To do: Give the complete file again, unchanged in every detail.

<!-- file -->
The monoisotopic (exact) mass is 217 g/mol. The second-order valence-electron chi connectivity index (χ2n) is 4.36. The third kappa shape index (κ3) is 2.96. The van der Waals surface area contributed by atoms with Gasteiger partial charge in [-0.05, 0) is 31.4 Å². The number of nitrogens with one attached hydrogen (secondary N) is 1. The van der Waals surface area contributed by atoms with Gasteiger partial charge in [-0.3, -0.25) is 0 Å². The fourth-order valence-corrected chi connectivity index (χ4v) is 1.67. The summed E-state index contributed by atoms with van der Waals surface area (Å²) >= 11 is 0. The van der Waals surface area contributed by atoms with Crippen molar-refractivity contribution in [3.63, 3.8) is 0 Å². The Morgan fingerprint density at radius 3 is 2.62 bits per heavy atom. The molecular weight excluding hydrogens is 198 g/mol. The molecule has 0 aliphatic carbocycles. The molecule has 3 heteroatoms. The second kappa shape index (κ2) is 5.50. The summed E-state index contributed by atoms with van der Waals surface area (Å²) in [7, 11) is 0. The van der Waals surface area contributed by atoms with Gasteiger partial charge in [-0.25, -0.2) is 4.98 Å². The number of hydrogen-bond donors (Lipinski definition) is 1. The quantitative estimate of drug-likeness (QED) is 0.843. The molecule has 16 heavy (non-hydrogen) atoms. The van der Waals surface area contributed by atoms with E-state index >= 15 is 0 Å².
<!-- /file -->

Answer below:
The monoisotopic (exact) mass is 217 g/mol. The second-order valence-electron chi connectivity index (χ2n) is 4.36. The third kappa shape index (κ3) is 2.96. The van der Waals surface area contributed by atoms with Gasteiger partial charge in [-0.05, 0) is 31.4 Å². The number of nitrogens with one attached hydrogen (secondary N) is 1. The van der Waals surface area contributed by atoms with Gasteiger partial charge in [-0.3, -0.25) is 0 Å². The fourth-order valence-corrected chi connectivity index (χ4v) is 1.67. The summed E-state index contributed by atoms with van der Waals surface area (Å²) >= 11 is 0. The van der Waals surface area contributed by atoms with Crippen molar-refractivity contribution in [3.63, 3.8) is 0 Å². The Morgan fingerprint density at radius 3 is 2.62 bits per heavy atom. The molecular weight excluding hydrogens is 198 g/mol. The molecule has 0 aliphatic carbocycles. The molecule has 3 heteroatoms. The second kappa shape index (κ2) is 5.50. The summed E-state index contributed by atoms with van der Waals surface area (Å²) in [7, 11) is 0. The van der Waals surface area contributed by atoms with Gasteiger partial charge in [-0.25, -0.2) is 4.98 Å². The number of hydrogen-bond donors (Lipinski definition) is 1. The quantitative estimate of drug-likeness (QED) is 0.843. The molecule has 16 heavy (non-hydrogen) atoms. The van der Waals surface area contributed by atoms with E-state index >= 15 is 0 Å².